Put down that wine bottle. A good rolling pin is as essential to a home baker as a first-rate bat is to a ballplayer. Not just any rolling pin will do, however. Don’t go for the cheap ones, explains Dusti Meeks, founder of Wicked Pies. "Choose a tapered one. A good finish will keep dough from sticking and will keep you from using too much flour, which will make your crust tough." In addition to rolling out dough, a rolling pin is great for softening dough that is too cold or beating cold butter.
This may come as a surprise, but a good chefs knife is just as important to a baker as it is to a cook. Collucci emphasizes this point: "I feel that often bakers tend to overlook the necessity of a good, sharp knife, which can really be an important factor in pastry production." Slicing fruit for pies or chopping chocolate is a struggle with a cheap knife, and a quality chefs knife also makes it easier to trim dough or cut fruit garnishes. "A sharp knife makes lines look cleaner and won't smash your fruit or doughs!" stresses Jessica Entzel, executive pastry chef at Morimoto Napa.
According to professional pastry chefs, a scale is a simple way to improve the quality of the baked goods you make at home. "If you like baking, get a scale and you will see how much better recipes come out when you weigh ingredients instead of using measuring cups," says Gallo. There’s no need to go for an expensive model; Entzel recommends something cheap that is small enough to fit in a corner of your cupboard. "It also streamlines things," she says, "Put your bowl on the scale, zero it out, and begin scooping!"
Though using two knives to cut butter into flour is a suitable method for making pastry dough, spending the extra few dollars on a pastry cutter makes creating piecrust from scratch a cinch. Home pie bakers often make the mistake of overworking the dough and letting the butter get too warm, which prevents the crust from baking up to a perfect flakiness. A pastry cutter speeds things up and keeps the butter in that Zen state of frigidness.
Having a couple flat sheet or jellyroll pans streamlines the baking process and prevents uneven cooking. Keep at least two on hand and you’ll be able to easily swap out cookie batches from the oven. "I like a sturdy stainless steel pan, similar to the ones in a professional kitchen because they are versatile in use. You could bake sheet cakes, cookies, brownies, and bacon with the same pan," advises Entzel.
Wondering how bakers achieve that shiny golden pie crust? They used a pastry brush to brush on an egg wash before the raw dough went into the oven. Entzel offers her pointers for selecting one: "Pastry brushes are super important for egg-washing, glazing, brushing butter, and melted chocolate. The silicones are cute and easy to clean, but dont really get a nice, even result. A cheap, good nylon one will do the trick as long as the bristles arent too tough. Tough bristles can tear delicate pastry."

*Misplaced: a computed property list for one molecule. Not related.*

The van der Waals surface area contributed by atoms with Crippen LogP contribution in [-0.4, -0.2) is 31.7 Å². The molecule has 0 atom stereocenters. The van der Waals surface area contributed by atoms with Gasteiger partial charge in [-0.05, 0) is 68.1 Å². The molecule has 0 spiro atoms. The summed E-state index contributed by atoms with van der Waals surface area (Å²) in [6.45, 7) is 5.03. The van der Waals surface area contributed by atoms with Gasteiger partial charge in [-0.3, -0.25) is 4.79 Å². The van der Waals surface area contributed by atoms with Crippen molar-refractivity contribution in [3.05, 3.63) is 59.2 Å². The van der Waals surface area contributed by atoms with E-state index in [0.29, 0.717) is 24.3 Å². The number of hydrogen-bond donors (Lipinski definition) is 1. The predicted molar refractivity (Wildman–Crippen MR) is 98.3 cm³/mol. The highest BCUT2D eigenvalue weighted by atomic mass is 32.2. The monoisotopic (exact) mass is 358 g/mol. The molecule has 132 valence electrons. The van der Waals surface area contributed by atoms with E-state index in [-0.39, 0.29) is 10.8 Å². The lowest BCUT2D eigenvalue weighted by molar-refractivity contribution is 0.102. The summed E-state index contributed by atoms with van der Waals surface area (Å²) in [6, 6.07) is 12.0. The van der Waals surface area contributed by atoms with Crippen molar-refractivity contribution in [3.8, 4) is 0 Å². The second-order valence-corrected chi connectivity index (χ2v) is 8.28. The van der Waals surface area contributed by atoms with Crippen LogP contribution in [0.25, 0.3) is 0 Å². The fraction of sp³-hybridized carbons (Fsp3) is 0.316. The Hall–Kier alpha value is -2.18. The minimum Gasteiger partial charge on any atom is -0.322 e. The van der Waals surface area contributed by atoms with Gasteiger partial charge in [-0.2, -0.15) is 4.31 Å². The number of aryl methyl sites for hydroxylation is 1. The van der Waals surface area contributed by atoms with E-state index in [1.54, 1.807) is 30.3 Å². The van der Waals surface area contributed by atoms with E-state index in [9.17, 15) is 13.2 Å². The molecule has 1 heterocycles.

All of the professional bakers we spoke to emphasized the importance of a good, sturdy spatula. Jennie Muoio, chocolatier at Nunu Chocolates, explains, "That spatula is going to be an extension of your arm for so many things when you fold, mix, scrape, etc., so having a good one really helps. I like using the firmer ones that come in one plastic piece. I love the aesthetic of wood in the kitchen, but it's 'craptacular' when you're folding something and the head of your spatula comes off in the batter, or when the wood splits and rots."
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Though a dough scraper isn’t the first thing you need when setting up your baking toolbox, it definitely makes things run smoother. "It should feel like an extension of your hand, like using the side of your hand to get every last bit of dough," Dorina Yuen of Oro Bakery and Bar in New York City recommends. "Look for something that is somewhat stiff but can still bend a little when you apply pressure. This way, the scraper can handle scraping out a heavy dough, but is flexible enough to mold against the bowl or vessel you are scraping from."
Theres a lot of focus in recipes on stand mixers and food processers, but dont underestimate the power of a good whisk. Pastry chefs we asked said that a whisk was one of their most reached-for tools in the kitchen. Whether youre beating egg whites into feathery peaks or whipping cream, your whisk is what youll depend on to bring enough air into your batter. It should be substantial enough to withstand a lot of activity and yet flexible enough for when you need a lighter touch. Like other baking tools, invest in a good-quality, durable whisk and youll have a tool to pass down to the grandkids.
Meeks shares an invaluable trick for the home pie baker: "A really good tool for home bakers is a box grater. I like to freeze my butter sticks and then use the grater to get the perfect size butter. It will save you time and keep you from overworking the dough and melting the butter." Investing in a sturdy, sharp box grater also makes the step of grating carrots for carrot cakes, or cheese for quiche, less tedious and time-consuming.